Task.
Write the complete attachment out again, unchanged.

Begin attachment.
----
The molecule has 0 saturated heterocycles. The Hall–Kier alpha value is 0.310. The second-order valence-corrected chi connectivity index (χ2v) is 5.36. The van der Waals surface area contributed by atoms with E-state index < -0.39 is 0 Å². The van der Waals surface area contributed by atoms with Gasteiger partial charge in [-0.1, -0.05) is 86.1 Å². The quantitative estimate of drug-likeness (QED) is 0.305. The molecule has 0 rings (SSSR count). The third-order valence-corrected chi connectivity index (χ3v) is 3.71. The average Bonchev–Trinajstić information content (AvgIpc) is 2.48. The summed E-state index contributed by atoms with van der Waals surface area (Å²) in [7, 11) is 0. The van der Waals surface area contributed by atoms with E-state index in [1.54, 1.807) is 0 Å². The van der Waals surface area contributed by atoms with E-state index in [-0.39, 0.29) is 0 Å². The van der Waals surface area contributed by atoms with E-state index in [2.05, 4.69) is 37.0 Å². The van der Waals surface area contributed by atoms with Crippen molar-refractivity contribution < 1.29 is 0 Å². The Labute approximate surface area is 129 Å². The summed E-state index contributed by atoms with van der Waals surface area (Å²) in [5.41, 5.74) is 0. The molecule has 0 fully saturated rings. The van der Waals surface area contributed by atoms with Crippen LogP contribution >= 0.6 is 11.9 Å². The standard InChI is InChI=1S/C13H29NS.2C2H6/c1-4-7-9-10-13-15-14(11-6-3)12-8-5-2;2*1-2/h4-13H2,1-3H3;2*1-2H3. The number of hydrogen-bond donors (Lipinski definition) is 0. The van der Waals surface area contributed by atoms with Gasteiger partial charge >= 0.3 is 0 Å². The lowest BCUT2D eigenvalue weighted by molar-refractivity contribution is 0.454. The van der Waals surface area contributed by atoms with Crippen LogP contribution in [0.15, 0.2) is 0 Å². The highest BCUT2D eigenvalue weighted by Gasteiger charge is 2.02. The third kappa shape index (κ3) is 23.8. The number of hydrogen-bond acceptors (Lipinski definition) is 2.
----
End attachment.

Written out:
The molecule has 0 saturated heterocycles. The Hall–Kier alpha value is 0.310. The second-order valence-corrected chi connectivity index (χ2v) is 5.36. The van der Waals surface area contributed by atoms with E-state index < -0.39 is 0 Å². The van der Waals surface area contributed by atoms with Gasteiger partial charge in [-0.1, -0.05) is 86.1 Å². The quantitative estimate of drug-likeness (QED) is 0.305. The molecule has 0 rings (SSSR count). The third-order valence-corrected chi connectivity index (χ3v) is 3.71. The average Bonchev–Trinajstić information content (AvgIpc) is 2.48. The summed E-state index contributed by atoms with van der Waals surface area (Å²) in [7, 11) is 0. The van der Waals surface area contributed by atoms with E-state index in [1.54, 1.807) is 0 Å². The van der Waals surface area contributed by atoms with E-state index in [-0.39, 0.29) is 0 Å². The van der Waals surface area contributed by atoms with E-state index in [2.05, 4.69) is 37.0 Å². The van der Waals surface area contributed by atoms with Crippen molar-refractivity contribution < 1.29 is 0 Å². The Labute approximate surface area is 129 Å². The summed E-state index contributed by atoms with van der Waals surface area (Å²) in [5.41, 5.74) is 0. The molecule has 0 fully saturated rings. The van der Waals surface area contributed by atoms with Crippen LogP contribution >= 0.6 is 11.9 Å². The standard InChI is InChI=1S/C13H29NS.2C2H6/c1-4-7-9-10-13-15-14(11-6-3)12-8-5-2;2*1-2/h4-13H2,1-3H3;2*1-2H3. The number of hydrogen-bond donors (Lipinski definition) is 0. The van der Waals surface area contributed by atoms with Gasteiger partial charge >= 0.3 is 0 Å². The lowest BCUT2D eigenvalue weighted by molar-refractivity contribution is 0.454. The van der Waals surface area contributed by atoms with Crippen LogP contribution in [0.15, 0.2) is 0 Å². The highest BCUT2D eigenvalue weighted by Gasteiger charge is 2.02. The third kappa shape index (κ3) is 23.8. The number of hydrogen-bond acceptors (Lipinski definition) is 2.